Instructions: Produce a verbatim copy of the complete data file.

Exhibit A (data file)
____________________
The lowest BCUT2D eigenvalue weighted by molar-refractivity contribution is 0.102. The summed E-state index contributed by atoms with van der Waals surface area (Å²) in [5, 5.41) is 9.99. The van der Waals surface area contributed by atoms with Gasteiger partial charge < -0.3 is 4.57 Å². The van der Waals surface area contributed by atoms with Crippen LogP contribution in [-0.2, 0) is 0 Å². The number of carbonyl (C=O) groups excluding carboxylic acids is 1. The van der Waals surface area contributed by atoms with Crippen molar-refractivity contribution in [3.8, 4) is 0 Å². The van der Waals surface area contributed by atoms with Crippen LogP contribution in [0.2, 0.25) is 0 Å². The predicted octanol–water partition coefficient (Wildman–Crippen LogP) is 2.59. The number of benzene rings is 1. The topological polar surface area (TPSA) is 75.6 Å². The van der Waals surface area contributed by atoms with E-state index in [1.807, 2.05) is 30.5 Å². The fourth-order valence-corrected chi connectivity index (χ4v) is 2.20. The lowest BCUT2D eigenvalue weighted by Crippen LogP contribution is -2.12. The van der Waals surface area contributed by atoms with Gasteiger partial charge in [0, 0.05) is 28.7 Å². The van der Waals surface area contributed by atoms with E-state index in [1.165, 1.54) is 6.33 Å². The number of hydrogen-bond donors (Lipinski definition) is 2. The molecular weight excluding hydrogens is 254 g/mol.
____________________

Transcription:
The lowest BCUT2D eigenvalue weighted by molar-refractivity contribution is 0.102. The summed E-state index contributed by atoms with van der Waals surface area (Å²) in [5, 5.41) is 9.99. The van der Waals surface area contributed by atoms with Gasteiger partial charge < -0.3 is 4.57 Å². The van der Waals surface area contributed by atoms with Crippen LogP contribution in [-0.2, 0) is 0 Å². The number of carbonyl (C=O) groups excluding carboxylic acids is 1. The van der Waals surface area contributed by atoms with Crippen molar-refractivity contribution in [3.8, 4) is 0 Å². The van der Waals surface area contributed by atoms with Crippen LogP contribution in [0.2, 0.25) is 0 Å². The predicted octanol–water partition coefficient (Wildman–Crippen LogP) is 2.59. The number of benzene rings is 1. The topological polar surface area (TPSA) is 75.6 Å². The van der Waals surface area contributed by atoms with E-state index in [1.807, 2.05) is 30.5 Å². The fourth-order valence-corrected chi connectivity index (χ4v) is 2.20. The lowest BCUT2D eigenvalue weighted by Crippen LogP contribution is -2.12. The van der Waals surface area contributed by atoms with Gasteiger partial charge in [0, 0.05) is 28.7 Å². The van der Waals surface area contributed by atoms with E-state index in [1.165, 1.54) is 6.33 Å². The number of hydrogen-bond donors (Lipinski definition) is 2. The molecular weight excluding hydrogens is 254 g/mol.